What you don't see is how truly weird it is to be an interviewee in one of these satellite tours. On TV, you get the impression that all participants can see each other... but in reality, you're perched on a stool in a small studio, staring straight into a big TV camera, only hearing the interviewers through a tiny earpiece. Which means the big challenge is to treat the camera like another person, and not let your attention wander all over the room... But then the fun part is finding out what your interviewers actually look like, when the clips go online or on the air.
(*Which exists only in our imagination, as I often have to remind people; I can't tell tell you how many interviewers thought we were actually burying Nancy Pelosi's gavel, or Barry Bonds' 756th home run ball, in a physical capsule last year.)
As promised, here's the list of Thursday morning's TV interviews. All times are ET, and may change slightly — the perils of live television! If we're talking to your local station, tune in to learn a little bit more about the 2009 edition of the World Almanac (especially if you're in range of KMPH, one of my favorite interviews from last year).
We'll be taping interviews with a dozen other stations, too, and will let you know when to watch for those segments as soon as we know their air times.
6:30AM CN8/COMCAST (Boston to Delaware): Your Morning 6:40AM KVUE ABC (Austin, TX): Daybreak 7:52AM KIVI ABC (Boise, ID): Good Morning Live 8:40AM KMIR NBC (Palm Springs, CA): KMIR 6 Today 8:50AM WYAM IND (Huntsville, AL): Valley Happenings 9:50AM WDAF FOX (Kansas City, MO): Fox 4 Morning Show 10:20AM XETV CW6 (San Diego, CA): Fox 6 News in the Morning 10:40AM KMPH FOX (Fresno, CA): Great Day 10:45AM KMAX CW (Sacramento, CA): Good Day Sacramento 11:20AM KARE NBC (Minneapolis, MN): Showcase Minnesota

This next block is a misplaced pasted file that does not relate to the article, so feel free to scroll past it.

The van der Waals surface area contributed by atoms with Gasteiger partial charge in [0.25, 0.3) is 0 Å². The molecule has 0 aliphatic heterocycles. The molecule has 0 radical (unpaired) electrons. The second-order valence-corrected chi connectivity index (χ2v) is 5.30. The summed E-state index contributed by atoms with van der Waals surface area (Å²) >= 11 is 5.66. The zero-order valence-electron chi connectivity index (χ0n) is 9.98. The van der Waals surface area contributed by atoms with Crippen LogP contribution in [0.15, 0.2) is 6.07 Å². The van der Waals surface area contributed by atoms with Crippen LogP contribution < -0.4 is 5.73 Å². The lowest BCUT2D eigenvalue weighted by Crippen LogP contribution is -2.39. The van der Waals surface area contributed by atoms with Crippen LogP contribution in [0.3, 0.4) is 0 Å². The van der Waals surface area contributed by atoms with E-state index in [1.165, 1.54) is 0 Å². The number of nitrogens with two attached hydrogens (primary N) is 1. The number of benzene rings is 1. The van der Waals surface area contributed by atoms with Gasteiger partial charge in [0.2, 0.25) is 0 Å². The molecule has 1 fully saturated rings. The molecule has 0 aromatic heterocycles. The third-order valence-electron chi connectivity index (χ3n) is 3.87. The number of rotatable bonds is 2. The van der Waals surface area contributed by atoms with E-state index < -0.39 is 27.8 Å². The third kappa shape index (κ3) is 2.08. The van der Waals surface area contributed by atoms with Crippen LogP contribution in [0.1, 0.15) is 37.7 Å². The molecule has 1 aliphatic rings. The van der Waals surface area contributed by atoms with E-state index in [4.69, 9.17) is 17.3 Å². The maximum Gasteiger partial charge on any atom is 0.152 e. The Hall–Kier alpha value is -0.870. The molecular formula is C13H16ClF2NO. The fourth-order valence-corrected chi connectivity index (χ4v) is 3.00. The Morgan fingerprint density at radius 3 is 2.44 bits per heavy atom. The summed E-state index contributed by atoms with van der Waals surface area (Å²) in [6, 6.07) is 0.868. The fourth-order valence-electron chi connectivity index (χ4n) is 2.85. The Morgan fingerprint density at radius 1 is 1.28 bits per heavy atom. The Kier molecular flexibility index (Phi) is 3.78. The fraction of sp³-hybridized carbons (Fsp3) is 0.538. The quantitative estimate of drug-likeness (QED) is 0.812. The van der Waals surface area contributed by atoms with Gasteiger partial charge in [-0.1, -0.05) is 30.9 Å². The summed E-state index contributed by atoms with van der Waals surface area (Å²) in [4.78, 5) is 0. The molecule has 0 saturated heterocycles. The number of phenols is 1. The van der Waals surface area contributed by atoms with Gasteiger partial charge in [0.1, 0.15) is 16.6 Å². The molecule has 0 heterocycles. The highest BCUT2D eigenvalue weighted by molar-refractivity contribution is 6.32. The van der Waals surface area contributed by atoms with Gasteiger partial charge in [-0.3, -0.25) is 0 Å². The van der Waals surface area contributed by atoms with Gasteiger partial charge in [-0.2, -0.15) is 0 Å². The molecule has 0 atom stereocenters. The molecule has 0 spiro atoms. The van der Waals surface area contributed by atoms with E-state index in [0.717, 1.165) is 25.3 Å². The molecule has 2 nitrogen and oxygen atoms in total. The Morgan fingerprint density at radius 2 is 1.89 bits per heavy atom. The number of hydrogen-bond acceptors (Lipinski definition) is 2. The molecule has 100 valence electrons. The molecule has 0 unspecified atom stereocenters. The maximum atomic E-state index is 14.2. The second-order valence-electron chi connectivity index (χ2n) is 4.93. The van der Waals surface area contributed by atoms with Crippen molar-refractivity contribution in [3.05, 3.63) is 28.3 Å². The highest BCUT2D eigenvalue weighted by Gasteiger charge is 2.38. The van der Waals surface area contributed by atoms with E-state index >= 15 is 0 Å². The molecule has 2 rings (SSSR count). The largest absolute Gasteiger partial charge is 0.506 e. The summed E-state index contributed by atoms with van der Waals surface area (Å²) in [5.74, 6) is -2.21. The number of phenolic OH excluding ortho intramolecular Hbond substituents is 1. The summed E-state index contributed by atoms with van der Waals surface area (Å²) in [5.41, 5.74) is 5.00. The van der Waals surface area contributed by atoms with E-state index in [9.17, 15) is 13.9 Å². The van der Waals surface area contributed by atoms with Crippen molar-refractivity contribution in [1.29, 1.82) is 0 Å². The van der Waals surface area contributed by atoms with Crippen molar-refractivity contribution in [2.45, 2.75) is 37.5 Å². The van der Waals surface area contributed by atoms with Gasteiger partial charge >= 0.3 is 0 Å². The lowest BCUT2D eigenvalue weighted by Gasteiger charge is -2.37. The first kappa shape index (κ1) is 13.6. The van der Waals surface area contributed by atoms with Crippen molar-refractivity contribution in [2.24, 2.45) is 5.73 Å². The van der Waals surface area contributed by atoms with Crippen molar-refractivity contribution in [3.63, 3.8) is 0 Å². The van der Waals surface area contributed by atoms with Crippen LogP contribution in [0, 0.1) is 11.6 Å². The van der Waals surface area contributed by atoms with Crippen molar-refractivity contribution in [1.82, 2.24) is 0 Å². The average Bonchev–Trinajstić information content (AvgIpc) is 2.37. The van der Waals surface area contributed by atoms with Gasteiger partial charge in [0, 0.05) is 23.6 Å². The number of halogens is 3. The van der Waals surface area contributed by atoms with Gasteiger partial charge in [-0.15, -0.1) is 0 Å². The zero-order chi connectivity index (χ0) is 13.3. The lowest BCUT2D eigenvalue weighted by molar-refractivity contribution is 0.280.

I just returned from a relaxing holiday in Pittsburgh (actually, I spent more time around my tiny hometown of Mars, PA — Go, Planets!) and in a nice coincidence, today is the anniversary of the opening of the first drive-up gasoline station, also in Pittsburgh. You can click here for a few other curious automotive firsts, or click on the image for a fine collection of early-20th-century Pittsburgh postcards.
Sarah and I will be doing the annual World Almanac satellite media tour this Thursday (Dec. 4), so check back here soon for a listing of all the TV stations we'll be chatting with that morning — and maybe also some reflections on the strange experience of sitting alone in a dark room for five hours, staring into a camera lens and being interviewed by people you can't see...!